But in the context of a symphony orchestra, where unlike a bull the horns are in the back and the asshole is in the front, separated by a luscious ocean of the middle strings of celli and violas, and the silence written stark in ink and imagined flawless in our minds whether it truly was or not, this was a moment. The orchestra stopped time. The baton moved. He caught my eye, and I his. As the baton raised perfectly, the conductor, the horn, Brahms, my teachers, and I all collapsed into a singularity, no longer a virtual particle/wave, but a real existence.

After it was over, I went home and cried. It was a rare moment where I was truly at peace with existence.

Saturday, November 22, 2008


More and more, I've been waking up and thinking it's strange that I'm a computer programmer. It makes no sense to me since clearly I'm a musician. Add to that the three weekly rehearsals, and the practicing after work, and planning for auditions is loosening the last few tendrils of "normalcy" left in my life. I'm nearly completely someone I used to be, or someone I might have been, or someone I will soon be. It's a strange feeling.

I'm meditating again. Work was getting to be way too much ridiculous stress, and I was running short on spare doses. So I forced myself into the beginnings of a routine, and back to meditation. I'm up to 10 minutes twice daily, with the morning round actually in half-lotus. By the evening I'm tired enough that I just lie down. I even take several brief breaks during the day at work.

I just finished the first Doctors Symphony concert. I'm starting to sound like a horn player again. And it's so much easier now. I used to hit a plateau when I would pick it up again, but this time I'm so aware of everything, and of what to fix, and how to fix it. I've managed to consistently improve now since the beginning of August, and now with my new-found schedule discipline, it's much more consistent improvement.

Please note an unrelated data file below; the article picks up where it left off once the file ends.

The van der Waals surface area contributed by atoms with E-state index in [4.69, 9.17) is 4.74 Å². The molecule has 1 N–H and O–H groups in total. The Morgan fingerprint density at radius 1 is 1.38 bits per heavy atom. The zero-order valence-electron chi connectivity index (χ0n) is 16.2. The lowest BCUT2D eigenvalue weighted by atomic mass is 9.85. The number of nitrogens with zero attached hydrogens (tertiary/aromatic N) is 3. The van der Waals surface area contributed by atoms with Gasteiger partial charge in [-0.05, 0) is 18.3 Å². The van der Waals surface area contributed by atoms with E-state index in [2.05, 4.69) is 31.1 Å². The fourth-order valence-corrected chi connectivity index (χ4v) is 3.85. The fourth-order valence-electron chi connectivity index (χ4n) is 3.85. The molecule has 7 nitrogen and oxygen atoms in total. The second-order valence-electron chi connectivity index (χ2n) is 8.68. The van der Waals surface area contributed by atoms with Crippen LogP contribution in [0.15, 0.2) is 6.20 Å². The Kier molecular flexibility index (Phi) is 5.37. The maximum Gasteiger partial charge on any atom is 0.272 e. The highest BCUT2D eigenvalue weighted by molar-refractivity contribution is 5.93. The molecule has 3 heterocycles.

I like this. Maybe it will last long enough for me to get into an orchestra.

Sunday, September 14, 2008

Return of the...

Well, so today is the first rehearsal of the CSUN Chamber Orchestra that I sadly didn't coach for last season. No doubt because of a whole list of mental health issues related to going on medication, leaving behind the consulting company I ran (or that ran me), getting it back, job churn, depression, anxiety, and plenty of other incredibly stressful things.

So what's different this year? I'm on the other side of the mental health treatment transition. I'm not done with it, and probably never will be. But my tendencies now are towards handling stress better, instead of worse. I still slip into the paranoia when I'm feeling overwhelmed, but I'm also cognizant of what it is, and I can choose actions (or inactions) that may feel completely wrong but that I know are right. Most of the time. I don't jump right onto that feeling that whoever is in front of me is the cause of my stress. And when I do, I realize it. I'm not afraid of the drugs anymore. I actually welcome the clarity they bring.

And I'm finally finding that elusive peace, and comfort with myself. That's the most important change, I think. I know that even though I'm unstable still, and still a total emotional fuckwit, that it's not the defining characteristic of who I am. It's a quirk. I'm echoing the thoughts of one of the people who unknowingly helped me on the way here, and now I understand more of what he was saying. I'm no longer my condition, but I'm also not ignoring it or denying it.

I have peace in the chaos, and the chaos is peace.